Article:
Brett Yates, Contributor

With a special town meeting approaching on Aug. 9, the Charlotte Selectboard will send out a last-minute pitch to voters on the merits of its proposed town garage.

According to an estimate by Russell Construction Services, which provided a preliminary design, the building will cost $3 million, a sum that has raised eyebrows among residents.

Garage rendering by Centerline Architects The town of Charlotte released this rendering of some of the design ideas that have been discussed for the new town garage on Route 7. Town administrator Dean Bloch said this proposed design is intended to be solar ready, but the solar panels will not be part of the initial building project. Voters will be asked to approve financing of $1.5 million of the total $3 million cost of the garage. The rest of the $1.5 million will be paid from a federal American Rescue Plan Act grant and $500,000 of the town’s highway reserve and capital funds.

Garage rendering by Centerline Architects. The town of Charlotte released this rendering of some of the design ideas that have been discussed for the new town garage on Route 7. Town administrator Dean Bloch said this proposed design is intended to be solar ready, but the solar panels will not be part of the initial building project. Voters will be asked to approve financing of $1.5 million of the total $3 million cost of the garage. The rest of the $1.5 million will be paid from a federal American Rescue Plan Act grant and $500,000 of the town’s highway reserve and capital funds.

“I don’t usually get phone calls, but I am,” board member Louise McCarren said.

Board Chair Jim Faulkner has, by his own account, explained “a dozen times” that — thanks to a federal infusion from the American Rescue Plan Act and accumulated reserves in the town’s highway funds — local taxpayers will face a bill only half that size if they approve the project. But as he sees it, residents have remained distracted by the larger total.

“I think what’s happening here is that we need to get more information out to the public,” Faulkner said.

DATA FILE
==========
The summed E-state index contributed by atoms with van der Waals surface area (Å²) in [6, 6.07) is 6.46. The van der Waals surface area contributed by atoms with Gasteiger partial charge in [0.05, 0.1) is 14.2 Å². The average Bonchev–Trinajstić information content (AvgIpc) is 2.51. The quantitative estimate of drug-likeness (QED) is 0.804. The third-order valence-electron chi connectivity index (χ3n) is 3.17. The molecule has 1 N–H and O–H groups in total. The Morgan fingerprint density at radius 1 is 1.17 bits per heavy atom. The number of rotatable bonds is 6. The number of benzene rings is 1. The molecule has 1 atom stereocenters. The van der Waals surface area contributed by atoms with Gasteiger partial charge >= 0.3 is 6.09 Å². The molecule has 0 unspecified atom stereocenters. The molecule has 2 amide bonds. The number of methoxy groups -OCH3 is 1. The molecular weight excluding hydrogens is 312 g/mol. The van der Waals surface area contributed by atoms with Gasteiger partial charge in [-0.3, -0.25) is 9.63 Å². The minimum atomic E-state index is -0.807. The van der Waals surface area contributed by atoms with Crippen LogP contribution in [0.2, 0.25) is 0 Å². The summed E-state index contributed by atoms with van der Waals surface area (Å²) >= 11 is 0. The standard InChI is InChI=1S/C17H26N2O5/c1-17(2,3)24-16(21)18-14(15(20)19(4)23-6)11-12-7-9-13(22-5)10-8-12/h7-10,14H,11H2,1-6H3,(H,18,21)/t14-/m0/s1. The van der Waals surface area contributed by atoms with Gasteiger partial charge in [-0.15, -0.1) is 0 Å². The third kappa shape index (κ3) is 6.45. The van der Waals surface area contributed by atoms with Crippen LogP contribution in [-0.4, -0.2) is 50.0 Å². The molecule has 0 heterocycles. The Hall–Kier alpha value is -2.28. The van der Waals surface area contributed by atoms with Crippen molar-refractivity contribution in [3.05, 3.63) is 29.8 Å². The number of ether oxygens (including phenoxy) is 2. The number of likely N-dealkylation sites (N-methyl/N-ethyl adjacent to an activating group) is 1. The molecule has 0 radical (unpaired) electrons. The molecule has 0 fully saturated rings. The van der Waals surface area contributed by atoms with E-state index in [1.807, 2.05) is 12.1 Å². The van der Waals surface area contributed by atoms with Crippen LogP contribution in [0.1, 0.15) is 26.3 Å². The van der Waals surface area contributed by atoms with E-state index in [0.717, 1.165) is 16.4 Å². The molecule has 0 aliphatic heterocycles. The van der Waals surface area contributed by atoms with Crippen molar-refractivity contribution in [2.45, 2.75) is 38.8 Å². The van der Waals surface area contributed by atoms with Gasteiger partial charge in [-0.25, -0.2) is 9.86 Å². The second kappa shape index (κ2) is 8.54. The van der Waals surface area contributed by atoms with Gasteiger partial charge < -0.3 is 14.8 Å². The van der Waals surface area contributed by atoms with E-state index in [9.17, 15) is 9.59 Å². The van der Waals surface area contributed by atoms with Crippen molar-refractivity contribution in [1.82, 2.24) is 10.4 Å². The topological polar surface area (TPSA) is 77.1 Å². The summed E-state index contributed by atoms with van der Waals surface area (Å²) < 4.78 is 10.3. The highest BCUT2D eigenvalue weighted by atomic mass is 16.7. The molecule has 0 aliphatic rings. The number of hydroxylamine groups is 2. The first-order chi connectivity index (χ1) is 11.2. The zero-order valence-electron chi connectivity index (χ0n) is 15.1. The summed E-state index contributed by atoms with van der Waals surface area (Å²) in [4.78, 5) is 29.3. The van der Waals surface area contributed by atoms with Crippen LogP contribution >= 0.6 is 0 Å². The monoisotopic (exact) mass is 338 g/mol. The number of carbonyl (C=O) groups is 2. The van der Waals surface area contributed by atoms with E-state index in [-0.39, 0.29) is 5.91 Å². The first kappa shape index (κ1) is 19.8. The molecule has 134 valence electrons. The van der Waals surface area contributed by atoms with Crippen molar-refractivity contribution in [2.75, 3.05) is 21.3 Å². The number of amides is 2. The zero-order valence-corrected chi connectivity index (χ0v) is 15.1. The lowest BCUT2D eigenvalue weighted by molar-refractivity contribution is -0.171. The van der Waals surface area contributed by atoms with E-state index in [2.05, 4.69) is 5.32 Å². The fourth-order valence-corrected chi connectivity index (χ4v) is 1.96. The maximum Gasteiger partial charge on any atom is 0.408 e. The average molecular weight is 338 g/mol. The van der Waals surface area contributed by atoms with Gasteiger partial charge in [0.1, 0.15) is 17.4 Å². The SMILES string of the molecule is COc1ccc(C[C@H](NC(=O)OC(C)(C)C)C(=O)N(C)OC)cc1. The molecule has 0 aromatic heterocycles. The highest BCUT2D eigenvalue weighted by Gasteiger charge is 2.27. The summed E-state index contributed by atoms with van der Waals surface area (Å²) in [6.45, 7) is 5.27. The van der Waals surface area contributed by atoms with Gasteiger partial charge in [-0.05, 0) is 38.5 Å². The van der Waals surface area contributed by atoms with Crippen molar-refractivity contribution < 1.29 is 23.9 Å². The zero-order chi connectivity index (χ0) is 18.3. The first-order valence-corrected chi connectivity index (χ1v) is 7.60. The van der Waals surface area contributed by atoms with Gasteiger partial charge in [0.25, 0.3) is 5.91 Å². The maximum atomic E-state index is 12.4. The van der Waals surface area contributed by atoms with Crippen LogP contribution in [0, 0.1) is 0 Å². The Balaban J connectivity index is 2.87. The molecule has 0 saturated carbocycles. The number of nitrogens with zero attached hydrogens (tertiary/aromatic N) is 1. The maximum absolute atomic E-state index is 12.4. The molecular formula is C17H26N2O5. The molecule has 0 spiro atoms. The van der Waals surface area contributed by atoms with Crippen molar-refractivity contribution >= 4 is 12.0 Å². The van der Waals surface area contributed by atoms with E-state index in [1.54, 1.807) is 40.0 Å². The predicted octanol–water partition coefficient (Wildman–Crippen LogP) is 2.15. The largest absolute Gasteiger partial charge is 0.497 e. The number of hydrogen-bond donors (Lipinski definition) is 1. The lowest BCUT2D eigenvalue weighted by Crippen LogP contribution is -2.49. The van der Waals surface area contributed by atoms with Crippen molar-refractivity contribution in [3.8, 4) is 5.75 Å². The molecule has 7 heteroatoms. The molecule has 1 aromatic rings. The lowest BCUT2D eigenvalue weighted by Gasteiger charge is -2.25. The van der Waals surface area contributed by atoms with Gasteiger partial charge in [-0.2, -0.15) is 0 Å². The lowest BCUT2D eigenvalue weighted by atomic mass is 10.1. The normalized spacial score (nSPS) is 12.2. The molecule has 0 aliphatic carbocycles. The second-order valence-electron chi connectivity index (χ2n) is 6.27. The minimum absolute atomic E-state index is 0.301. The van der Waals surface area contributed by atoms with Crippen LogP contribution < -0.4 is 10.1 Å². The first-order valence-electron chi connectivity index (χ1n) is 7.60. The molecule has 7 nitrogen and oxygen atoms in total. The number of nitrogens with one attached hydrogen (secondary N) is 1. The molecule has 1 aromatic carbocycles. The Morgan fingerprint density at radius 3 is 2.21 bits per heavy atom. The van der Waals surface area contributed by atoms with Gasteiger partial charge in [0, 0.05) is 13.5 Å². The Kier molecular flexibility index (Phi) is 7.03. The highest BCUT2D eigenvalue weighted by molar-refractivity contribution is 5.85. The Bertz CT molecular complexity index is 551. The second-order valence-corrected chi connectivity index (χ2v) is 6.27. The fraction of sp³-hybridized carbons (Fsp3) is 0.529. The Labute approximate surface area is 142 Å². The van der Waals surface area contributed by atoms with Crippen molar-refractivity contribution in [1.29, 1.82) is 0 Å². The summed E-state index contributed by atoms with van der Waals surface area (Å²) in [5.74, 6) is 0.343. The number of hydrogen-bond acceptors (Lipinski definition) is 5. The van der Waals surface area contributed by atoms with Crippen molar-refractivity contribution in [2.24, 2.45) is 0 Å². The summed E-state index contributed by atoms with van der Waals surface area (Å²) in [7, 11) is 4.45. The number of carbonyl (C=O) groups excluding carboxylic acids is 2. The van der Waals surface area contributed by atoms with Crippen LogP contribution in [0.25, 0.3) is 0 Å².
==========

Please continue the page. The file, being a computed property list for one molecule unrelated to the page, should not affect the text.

On Monday, July 11, the selectboard finalized an informational flyer that will go out to all Charlotte households in the coming days. The one-pager points out that the construction will take place on land owned by the town and that the state of Vermont has already granted an access permit for the facility.

It also calls the building “fossil fuel-free,” based on plans for an electric heating system and a solar-ready rooftop, though the actual installation of photovoltaic panels may take place further down the line, as a separate project requiring additional funding. Faulkner acknowledged that the building could make use of a diesel- or propane-fueled backup generator.

Displaying computer-generated renderings at the board’s meeting, Faulkner emphasized the proposed garage’s aesthetic virtues, with a focus on its unobtrusiveness.

“This building is supposed to be inserted in the ground about 4 feet, so that reduces the height of it. The roofing overhang helps reduce the size of the building in terms of appearance,” he said. “All the trucks will enter from the back, from the west, so you won’t be seeing a bunch of trucks at the front of the building.”

Town administrator Dean Bloch has calculated that, for a Charlotter who owns a house worth $500,000, the project’s approval would result in an annual property tax increase of $72 at first, but that amount would decrease over the life of the 20-year bond.

The board, which will forgo issuing a request for bids from mailing companies, authorized a disbursal not to exceed $2,500. The board’s estimate for the cost of the flyers is $2,088. A quote from Burlington’s Queen City Printers — $1,310 for making 1,600 copies and stuffing envelopes — didn’t include the price of postage.